You can use a backup of a Oracle database 12C in archivelog mode to restore and recover up to the last committed transaction prior to a failure. Therefore, unlike a backup of a noarchivelog mode database, this type of backup is not necessarily intended to be used to reset the database back to a point in time in the past from which no recovery can be applied. The purpose of a backup of an archivelog mode database is usually to restore the database and roll forward and apply transactions to fully recover the database.
This has significant implications for the backups. Recall that for a noarchivelog mode database, DBAs sometimes include the online redo logs as part of the backup. For a backup of an archivelog mode database, you should never include the online redo logs in the backup. The online redo logs contain the most currently generated redo transaction information for the Oracle database 12C. Any transactions in the current online redo logs that haven’t been archived are required for a complete recovery. In the event of a failure, you don’t want to overwrite the online redo logs with backups of online redo logs taken from a point in time in the past; this would result in the inability to perform a complete recovery.
The high-level steps for a cold backup of a database in archivelog mode are identical to those for a noarchivelog mode database:
- Determine where to copy the backup files and how much space is required.
- Identify the locations and names of the database files to copy.
- Shut down the database with the IMMEDIATE, TRANSACTIONAL, or NORMAL clause.
- Copy the files (identified in step 2) to the backup location (determined in step 1).
- Restart your database.
The main difference between the cold archivelog mode backup and noarchivelog mode backup is that in step 2, you run this query to identify the files to be backed up:
select name from v$datafile union select name from v$controlfile;
Also, you don’t need to back up the data files associated with the TEMP tablespace. As of Oracle 10g, Oracle automatically attempts to create missing data files associated with the TEMP tablespace (for locally managed temp tablespaces) when the database is started.
Restoring and recovering with a cold backup of a database in archivelog mode is nearly identical to the restore and recovery from a hot backup.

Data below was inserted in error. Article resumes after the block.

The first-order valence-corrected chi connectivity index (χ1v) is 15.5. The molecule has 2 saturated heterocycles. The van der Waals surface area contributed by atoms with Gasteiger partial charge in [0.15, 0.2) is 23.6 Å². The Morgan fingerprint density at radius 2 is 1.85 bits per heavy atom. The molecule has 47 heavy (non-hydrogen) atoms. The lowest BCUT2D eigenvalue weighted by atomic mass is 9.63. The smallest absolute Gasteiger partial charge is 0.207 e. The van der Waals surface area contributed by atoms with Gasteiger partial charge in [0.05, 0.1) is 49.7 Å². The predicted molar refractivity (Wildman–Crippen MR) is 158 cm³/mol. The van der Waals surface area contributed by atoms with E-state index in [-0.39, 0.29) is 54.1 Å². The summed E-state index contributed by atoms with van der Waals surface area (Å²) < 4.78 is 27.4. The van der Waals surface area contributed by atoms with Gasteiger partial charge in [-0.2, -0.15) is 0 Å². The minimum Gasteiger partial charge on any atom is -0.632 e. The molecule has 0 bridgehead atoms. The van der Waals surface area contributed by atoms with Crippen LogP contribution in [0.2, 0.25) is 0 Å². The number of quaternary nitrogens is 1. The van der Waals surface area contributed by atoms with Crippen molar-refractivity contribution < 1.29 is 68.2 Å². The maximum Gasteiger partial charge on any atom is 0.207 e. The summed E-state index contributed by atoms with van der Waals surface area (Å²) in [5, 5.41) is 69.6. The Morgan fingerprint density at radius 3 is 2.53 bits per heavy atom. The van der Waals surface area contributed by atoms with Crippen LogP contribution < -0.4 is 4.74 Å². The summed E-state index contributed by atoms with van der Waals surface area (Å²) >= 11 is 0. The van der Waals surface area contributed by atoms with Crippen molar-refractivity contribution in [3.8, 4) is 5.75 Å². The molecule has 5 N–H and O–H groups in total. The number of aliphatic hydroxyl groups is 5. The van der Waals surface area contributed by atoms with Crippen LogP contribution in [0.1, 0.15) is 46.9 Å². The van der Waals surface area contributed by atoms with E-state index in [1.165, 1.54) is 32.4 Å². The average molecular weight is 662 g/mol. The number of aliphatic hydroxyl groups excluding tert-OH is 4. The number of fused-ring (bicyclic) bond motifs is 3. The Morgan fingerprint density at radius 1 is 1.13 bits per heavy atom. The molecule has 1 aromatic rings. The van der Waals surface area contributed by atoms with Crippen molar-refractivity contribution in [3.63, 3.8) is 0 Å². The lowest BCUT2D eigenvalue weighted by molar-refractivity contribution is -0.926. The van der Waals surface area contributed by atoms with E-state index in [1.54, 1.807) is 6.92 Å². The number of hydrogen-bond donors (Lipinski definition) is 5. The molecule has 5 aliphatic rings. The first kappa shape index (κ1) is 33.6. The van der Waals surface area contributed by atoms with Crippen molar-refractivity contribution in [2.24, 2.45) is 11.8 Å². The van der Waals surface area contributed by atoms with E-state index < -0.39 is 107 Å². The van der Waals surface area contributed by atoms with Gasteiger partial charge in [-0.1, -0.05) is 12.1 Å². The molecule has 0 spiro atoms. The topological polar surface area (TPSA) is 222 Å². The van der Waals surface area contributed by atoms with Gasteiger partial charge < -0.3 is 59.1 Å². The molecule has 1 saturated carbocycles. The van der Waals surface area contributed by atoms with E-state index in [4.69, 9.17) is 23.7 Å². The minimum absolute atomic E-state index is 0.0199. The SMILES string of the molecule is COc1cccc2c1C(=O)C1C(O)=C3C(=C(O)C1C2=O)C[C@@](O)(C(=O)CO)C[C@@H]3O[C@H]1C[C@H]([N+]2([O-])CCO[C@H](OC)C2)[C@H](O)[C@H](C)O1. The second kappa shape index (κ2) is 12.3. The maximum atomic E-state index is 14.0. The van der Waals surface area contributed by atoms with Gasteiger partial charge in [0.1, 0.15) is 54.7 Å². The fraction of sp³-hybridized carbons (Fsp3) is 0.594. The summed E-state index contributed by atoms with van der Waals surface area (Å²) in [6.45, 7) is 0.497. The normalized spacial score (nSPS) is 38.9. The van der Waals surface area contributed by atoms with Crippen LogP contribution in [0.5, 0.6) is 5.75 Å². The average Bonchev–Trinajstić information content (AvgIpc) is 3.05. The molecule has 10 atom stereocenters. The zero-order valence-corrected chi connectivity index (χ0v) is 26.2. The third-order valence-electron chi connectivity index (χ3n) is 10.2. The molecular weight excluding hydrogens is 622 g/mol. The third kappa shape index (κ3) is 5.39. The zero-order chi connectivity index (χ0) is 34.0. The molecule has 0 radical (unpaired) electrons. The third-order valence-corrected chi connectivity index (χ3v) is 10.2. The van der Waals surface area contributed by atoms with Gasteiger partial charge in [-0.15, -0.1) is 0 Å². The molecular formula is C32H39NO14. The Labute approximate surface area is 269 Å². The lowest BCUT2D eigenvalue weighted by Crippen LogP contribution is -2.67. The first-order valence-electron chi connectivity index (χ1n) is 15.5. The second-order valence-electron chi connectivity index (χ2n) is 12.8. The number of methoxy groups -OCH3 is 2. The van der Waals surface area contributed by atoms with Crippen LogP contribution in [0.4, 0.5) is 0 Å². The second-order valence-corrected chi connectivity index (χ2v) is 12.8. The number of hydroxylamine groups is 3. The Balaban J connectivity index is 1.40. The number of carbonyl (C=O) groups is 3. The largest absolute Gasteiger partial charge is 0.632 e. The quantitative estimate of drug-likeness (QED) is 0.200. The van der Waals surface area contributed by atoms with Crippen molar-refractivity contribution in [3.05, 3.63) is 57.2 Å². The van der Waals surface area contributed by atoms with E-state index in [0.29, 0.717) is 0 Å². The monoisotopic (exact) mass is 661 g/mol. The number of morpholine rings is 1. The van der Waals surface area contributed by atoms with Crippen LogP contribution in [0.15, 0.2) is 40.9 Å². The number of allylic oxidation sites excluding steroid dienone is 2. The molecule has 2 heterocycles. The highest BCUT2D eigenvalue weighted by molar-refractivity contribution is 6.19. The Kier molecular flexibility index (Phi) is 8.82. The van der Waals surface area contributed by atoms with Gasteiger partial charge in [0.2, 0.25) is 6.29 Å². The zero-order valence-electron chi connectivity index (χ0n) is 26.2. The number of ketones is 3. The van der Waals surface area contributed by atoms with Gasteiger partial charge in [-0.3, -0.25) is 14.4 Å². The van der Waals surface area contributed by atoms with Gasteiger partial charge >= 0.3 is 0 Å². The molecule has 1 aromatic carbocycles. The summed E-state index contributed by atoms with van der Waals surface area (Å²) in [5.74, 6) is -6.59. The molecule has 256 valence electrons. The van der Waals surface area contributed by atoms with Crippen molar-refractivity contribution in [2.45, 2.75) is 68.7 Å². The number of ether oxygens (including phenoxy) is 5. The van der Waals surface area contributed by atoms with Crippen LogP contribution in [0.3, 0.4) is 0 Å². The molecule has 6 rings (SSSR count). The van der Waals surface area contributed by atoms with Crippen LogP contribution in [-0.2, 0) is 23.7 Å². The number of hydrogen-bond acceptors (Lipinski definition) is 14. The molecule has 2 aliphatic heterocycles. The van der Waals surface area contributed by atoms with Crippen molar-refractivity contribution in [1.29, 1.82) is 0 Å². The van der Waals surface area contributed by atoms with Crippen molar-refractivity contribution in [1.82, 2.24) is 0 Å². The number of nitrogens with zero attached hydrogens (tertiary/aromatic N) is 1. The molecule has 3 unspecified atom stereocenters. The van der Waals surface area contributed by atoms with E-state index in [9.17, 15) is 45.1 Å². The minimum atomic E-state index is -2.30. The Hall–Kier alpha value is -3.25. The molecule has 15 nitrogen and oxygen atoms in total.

UNDERSTANDING THE MECHANICS DOES MATTER
Knowing how a hot backup works also helps in untangling and surviving difficult RMAN scenarios. RMAN is a sophisticated and highly automated tool. With just a few commands, you can back up, restore, and recover your database. However, if there is a failure with any RMAN command or step, an understanding of Oracle’s underlying internal restore-and-recovery architecture pays huge dividends. A detailed knowledge of how to restore and recover from a hot backup helps you logically think your way through any RMAN scenario.
When you ride a bike, understanding how the derailleurs and gears and shifting work helps a great deal. You can usually tell when a rider knows only to push one button to go slower and another button to go faster. Riders who understand in more detail how the chain moves between gears will always be smoother at shifting gears. My editor, Jonathan Gennick, recounted the following anecdote while reading an early draft of this article:
“I loaned my bike to a guy the other week and went on a ride with him. You should have heard the horrible noises he conjured out of my derailleurs and drivetrain. I thought he was going to damage the bike. After a few minutes, he rode up to me and told me that my front derailleur wasn’t working right.
The derailleur was fine. He was just one of those guys who knows only how to push the button, without any understanding of what goes on underneath that action.”
Similarly, effort you put into understanding how backup and recovery is implemented pays off in the long run. You actually have less to remember—because your understanding of the underlying operation enables you to think through problems and solve them in ways that checklists don’t.